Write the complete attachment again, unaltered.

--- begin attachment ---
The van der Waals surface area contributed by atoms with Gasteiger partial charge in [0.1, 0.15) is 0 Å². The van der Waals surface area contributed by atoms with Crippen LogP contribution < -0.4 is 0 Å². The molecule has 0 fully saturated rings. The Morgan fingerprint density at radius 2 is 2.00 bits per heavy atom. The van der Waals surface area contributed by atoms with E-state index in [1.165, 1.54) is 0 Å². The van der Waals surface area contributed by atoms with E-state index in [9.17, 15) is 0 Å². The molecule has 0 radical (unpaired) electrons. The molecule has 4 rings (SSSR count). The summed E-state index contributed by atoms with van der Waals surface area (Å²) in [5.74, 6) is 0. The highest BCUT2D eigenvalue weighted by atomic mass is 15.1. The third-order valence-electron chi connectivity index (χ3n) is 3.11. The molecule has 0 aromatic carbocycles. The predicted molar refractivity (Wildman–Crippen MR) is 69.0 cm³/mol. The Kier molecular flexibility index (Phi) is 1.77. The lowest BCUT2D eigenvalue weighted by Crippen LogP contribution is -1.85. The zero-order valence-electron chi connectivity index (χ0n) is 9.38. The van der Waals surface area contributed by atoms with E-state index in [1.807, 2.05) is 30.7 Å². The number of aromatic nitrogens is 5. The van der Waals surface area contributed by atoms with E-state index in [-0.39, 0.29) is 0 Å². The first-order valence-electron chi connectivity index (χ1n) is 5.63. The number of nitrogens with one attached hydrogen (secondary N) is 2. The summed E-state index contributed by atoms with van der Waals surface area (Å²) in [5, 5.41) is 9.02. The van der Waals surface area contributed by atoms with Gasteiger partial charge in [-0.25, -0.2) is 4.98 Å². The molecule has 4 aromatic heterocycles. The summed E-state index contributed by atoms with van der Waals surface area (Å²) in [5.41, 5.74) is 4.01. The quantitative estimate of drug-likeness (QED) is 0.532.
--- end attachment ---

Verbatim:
The van der Waals surface area contributed by atoms with Gasteiger partial charge in [0.1, 0.15) is 0 Å². The van der Waals surface area contributed by atoms with Crippen LogP contribution < -0.4 is 0 Å². The molecule has 0 fully saturated rings. The Morgan fingerprint density at radius 2 is 2.00 bits per heavy atom. The van der Waals surface area contributed by atoms with E-state index in [1.165, 1.54) is 0 Å². The van der Waals surface area contributed by atoms with E-state index in [9.17, 15) is 0 Å². The molecule has 0 radical (unpaired) electrons. The molecule has 4 rings (SSSR count). The summed E-state index contributed by atoms with van der Waals surface area (Å²) in [5.74, 6) is 0. The highest BCUT2D eigenvalue weighted by atomic mass is 15.1. The third-order valence-electron chi connectivity index (χ3n) is 3.11. The molecule has 0 aromatic carbocycles. The predicted molar refractivity (Wildman–Crippen MR) is 69.0 cm³/mol. The Kier molecular flexibility index (Phi) is 1.77. The lowest BCUT2D eigenvalue weighted by Crippen LogP contribution is -1.85. The zero-order valence-electron chi connectivity index (χ0n) is 9.38. The van der Waals surface area contributed by atoms with E-state index in [1.807, 2.05) is 30.7 Å². The number of aromatic nitrogens is 5. The van der Waals surface area contributed by atoms with E-state index in [-0.39, 0.29) is 0 Å². The first-order valence-electron chi connectivity index (χ1n) is 5.63. The number of nitrogens with one attached hydrogen (secondary N) is 2. The summed E-state index contributed by atoms with van der Waals surface area (Å²) in [5, 5.41) is 9.02. The van der Waals surface area contributed by atoms with Gasteiger partial charge in [-0.25, -0.2) is 4.98 Å². The molecule has 4 aromatic heterocycles. The summed E-state index contributed by atoms with van der Waals surface area (Å²) in [5.41, 5.74) is 4.01. The quantitative estimate of drug-likeness (QED) is 0.532.